Have you followed the silly but dismaying saga of the Vista San Gabriel Elementary School library? It's taking place out in the dry inland exurb of southern California ironically named Lake Los Angeles.
In 2000, one local newspaper, the Antelope Valley Press, quoted Wilsona School District board member Sharon Toyne saying about the Harry Potter series:
"The book's wizards and magic all falls in the line of witchcraft. . . . In our district we are trying to promote character with programs like Character Counts, and I don't see how the book promotes that. I think [the books] could arouse a child's imagination and curiosity of the unknown, of the dark side." (Not "imagination and curiosity of the unknown"! We must keep children curious and imaginative only about the known, I suppose.)
In 2002, the school district board voted 3-2 to start having religious invocations at the start of its monthly meetings. The Antelope Valley Press reported that the "prayer of entreaty and call for divine presence...would be nonsectarian," according to proponents. But the first prayer offered "invoked Jesus Christ...and asked the Lord to look down upon the people's wickedness and sought forgiveness for banning prayer in public schools."
Sharon Toyne is now president of the district school board and "honorary mayor" of Lake Los Angeles. In February 2006, she led the board in removing 23 titles from a list of 68 recommended for the Vista San Gabriel Elementary School library by a committee of parents and teachers. You can read the full Antelope Valley Daily News report captured at Susan Ohanian's website and GirafNetwork, and reactions at As If!, Read Roger, and the School Library Journal censorship roundup for May. This time Toyne was quoted as saying (obviously extemporaneously):
"There were several of the books on there that board members felt were not appropriate for the children. . . . I think basically because for the last eight or nine years, we've been pushing character education in our school district. There are so many issues changing in the society we are living in. With this ever-changing society, we have to just stick back to the traditional thing of what kids are supposed to be learning."Another board member and retired teacher, Marlene Olivarez, said that Harry Potter and the Half-Blood Prince was dropped because it's fantasy; "We want books to be things that children would be able to relate to in real life." Others dropped titles that fall into the fantasy category included some Clifford the Red Dog books (but only, apparently, bilingual editions), a couple of Artemis Fowl titles, and Disney's Christmas Storybook. I haven't found any report on the 45 titles that were approved.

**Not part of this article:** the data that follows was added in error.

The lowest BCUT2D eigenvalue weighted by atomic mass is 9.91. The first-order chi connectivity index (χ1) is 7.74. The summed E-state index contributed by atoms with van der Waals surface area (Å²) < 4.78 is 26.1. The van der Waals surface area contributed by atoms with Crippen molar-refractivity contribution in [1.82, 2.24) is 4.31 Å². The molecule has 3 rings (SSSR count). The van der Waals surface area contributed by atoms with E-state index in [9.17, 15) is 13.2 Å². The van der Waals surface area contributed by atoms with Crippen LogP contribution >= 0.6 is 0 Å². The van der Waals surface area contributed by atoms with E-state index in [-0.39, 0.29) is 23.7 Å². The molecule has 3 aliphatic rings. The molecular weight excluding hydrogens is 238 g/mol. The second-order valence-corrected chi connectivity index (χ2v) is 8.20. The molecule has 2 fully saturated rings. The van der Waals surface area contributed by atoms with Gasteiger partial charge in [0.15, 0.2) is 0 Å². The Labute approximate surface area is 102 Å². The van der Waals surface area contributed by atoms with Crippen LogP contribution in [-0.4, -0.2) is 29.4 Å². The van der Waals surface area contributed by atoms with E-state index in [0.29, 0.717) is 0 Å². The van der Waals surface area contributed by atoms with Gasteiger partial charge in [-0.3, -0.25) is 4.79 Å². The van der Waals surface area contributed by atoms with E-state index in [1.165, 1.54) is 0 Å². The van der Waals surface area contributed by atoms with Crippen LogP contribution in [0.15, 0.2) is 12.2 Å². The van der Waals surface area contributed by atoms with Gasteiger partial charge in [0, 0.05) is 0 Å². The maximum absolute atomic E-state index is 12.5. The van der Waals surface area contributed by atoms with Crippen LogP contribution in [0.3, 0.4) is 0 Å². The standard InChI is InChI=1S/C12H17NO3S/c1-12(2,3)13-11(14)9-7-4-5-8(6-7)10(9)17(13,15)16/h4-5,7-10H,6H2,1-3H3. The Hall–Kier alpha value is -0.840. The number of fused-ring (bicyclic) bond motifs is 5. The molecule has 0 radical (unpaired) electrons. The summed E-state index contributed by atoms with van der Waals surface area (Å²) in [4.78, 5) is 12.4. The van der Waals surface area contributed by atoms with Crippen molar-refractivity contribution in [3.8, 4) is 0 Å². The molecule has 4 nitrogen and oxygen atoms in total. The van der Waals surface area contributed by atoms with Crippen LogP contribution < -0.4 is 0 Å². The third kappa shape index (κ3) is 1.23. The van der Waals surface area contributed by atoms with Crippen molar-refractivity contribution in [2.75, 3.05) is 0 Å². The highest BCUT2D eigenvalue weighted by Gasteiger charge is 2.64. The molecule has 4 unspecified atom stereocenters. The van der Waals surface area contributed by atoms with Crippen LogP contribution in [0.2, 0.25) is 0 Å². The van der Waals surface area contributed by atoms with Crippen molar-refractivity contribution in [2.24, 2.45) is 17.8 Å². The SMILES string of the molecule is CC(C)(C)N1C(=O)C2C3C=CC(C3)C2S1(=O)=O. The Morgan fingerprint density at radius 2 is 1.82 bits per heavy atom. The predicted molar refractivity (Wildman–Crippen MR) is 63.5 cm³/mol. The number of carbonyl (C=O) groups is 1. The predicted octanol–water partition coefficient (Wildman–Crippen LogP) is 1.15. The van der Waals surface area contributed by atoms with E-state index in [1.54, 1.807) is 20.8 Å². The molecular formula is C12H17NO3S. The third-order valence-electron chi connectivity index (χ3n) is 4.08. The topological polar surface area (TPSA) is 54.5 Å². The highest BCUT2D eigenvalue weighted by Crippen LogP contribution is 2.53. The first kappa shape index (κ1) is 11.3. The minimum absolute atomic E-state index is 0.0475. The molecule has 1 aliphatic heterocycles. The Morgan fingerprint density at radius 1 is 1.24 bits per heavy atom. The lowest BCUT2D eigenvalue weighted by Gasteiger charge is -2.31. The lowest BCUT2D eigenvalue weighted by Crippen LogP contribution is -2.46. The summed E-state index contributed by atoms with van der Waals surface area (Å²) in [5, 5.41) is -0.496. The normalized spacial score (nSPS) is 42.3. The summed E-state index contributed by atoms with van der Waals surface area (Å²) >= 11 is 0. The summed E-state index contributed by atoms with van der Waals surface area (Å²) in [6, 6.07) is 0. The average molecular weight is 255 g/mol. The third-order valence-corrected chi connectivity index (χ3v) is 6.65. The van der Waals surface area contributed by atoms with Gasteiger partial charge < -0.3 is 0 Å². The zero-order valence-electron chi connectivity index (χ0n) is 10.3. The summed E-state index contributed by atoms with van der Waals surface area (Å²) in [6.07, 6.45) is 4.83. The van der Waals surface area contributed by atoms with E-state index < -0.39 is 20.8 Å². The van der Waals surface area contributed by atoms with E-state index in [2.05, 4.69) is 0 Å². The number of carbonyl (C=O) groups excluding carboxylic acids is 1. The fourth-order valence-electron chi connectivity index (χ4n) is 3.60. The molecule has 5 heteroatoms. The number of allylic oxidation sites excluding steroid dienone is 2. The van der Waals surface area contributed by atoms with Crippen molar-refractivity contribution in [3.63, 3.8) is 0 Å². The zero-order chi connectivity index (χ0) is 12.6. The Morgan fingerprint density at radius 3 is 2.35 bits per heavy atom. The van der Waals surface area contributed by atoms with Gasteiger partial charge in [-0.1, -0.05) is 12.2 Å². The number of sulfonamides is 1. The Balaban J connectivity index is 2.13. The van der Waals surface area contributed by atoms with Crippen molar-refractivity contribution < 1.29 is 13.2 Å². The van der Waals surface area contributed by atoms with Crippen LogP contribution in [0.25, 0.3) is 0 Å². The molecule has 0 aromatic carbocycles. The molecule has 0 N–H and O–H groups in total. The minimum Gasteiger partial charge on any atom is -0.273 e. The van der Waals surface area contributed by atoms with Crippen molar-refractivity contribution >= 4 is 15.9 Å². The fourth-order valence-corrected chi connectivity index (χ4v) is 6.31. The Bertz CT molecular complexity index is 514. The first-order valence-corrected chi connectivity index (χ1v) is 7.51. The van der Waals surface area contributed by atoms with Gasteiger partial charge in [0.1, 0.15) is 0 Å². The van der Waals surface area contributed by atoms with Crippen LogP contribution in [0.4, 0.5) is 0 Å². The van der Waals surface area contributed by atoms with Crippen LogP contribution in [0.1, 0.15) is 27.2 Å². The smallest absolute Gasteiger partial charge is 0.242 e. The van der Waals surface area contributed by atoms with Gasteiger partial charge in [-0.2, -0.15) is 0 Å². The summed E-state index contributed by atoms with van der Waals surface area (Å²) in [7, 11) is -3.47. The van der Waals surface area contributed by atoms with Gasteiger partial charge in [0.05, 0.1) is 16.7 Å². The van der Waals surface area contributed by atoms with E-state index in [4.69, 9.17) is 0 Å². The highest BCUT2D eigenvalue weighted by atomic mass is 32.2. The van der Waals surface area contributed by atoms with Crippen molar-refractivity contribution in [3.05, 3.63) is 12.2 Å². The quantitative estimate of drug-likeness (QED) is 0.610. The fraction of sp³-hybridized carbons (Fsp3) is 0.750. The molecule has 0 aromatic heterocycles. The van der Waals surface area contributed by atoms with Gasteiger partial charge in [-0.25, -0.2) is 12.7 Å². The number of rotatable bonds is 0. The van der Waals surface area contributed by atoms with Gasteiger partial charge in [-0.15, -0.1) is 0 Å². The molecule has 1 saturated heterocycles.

The Antelope Valley Daily News quoted the school's principal and librarian and a parent expressing surprise and dismay over the board's decision--the first top-down intervention on book choices in at least five years. The Antelope Valley Press editorialized against the decision. (That essay is ironically captured on the blog of a conservative homeschooler who supported the board's restrictions as long as government stays out of education, or something like that. And it seems odd that this homeschooler apparently doesn't care that more students' parents were involved in creating the original list than in cutting it down.)
This week the district school board issued new guidelines, written by Toyne, board member Patricia Greene, and school superintendent Ned McNabb. (Thanks to Bookshelves of Doom for the news.) The Antelope Valley Daily News reported them like this:
Books now cannot depict drinking alcohol, smoking, drugs, sex, including "negative sexuality," implied or explicit nudity, cursing, violent crime or weapons, gambling, foul humor and "dark content."(Clifford obviously can't show kids anything about "kindness toward domestic pets," could he? These guidelines on values remind me of those Florida just mandated for history.)
"In selected instances, an occasional inappropriate word may be deleted with white-out rather than rejecting the entire book," the policy said.
. . .
Revisions included adding the words "socially appropriate" to one criteria [sic]. It now states books should have a "Fair balanced socially appropriate portrayal of people with regard to race, creed, color, national origin, sex and disability."
The guidelines also now state that all books must comply with a section of state education law, titled the "Hate Violence Prevention Act," which states, "Each teacher shall endeavor to impress upon the minds of the pupils the principles of morality, truth, justice, patriotism, and a true comprehension of the rights, duties, and dignity of American citizenship, and the meaning of equality and human dignity, including the promotion of harmonious relations, kindness toward domestic pets and the humane treatment of living creatures, to teach them to avoid idleness, profanity, and falsehood, and to instruct them in manners and morals and the principles of a free government."
Here's another wrinkle in this story that I picked up through Google:
- In March 2006, the Associated Press reported, the Wilsona School District was "sanctioned under the California's Immediate Intervention/Underperforming Schools Program" for failing "to improve student achievement for at least two consecutive years."
- Such sanctions sometimes make a school board look for new leadership. But in late June, the Wilsona School District board extended McNabb's contract for three years. Obviously, the board liked the approach and priorities he was demonstrating.
- One week later, McNabb, Toyne, and the board unveiled their new guidelines for school library choices.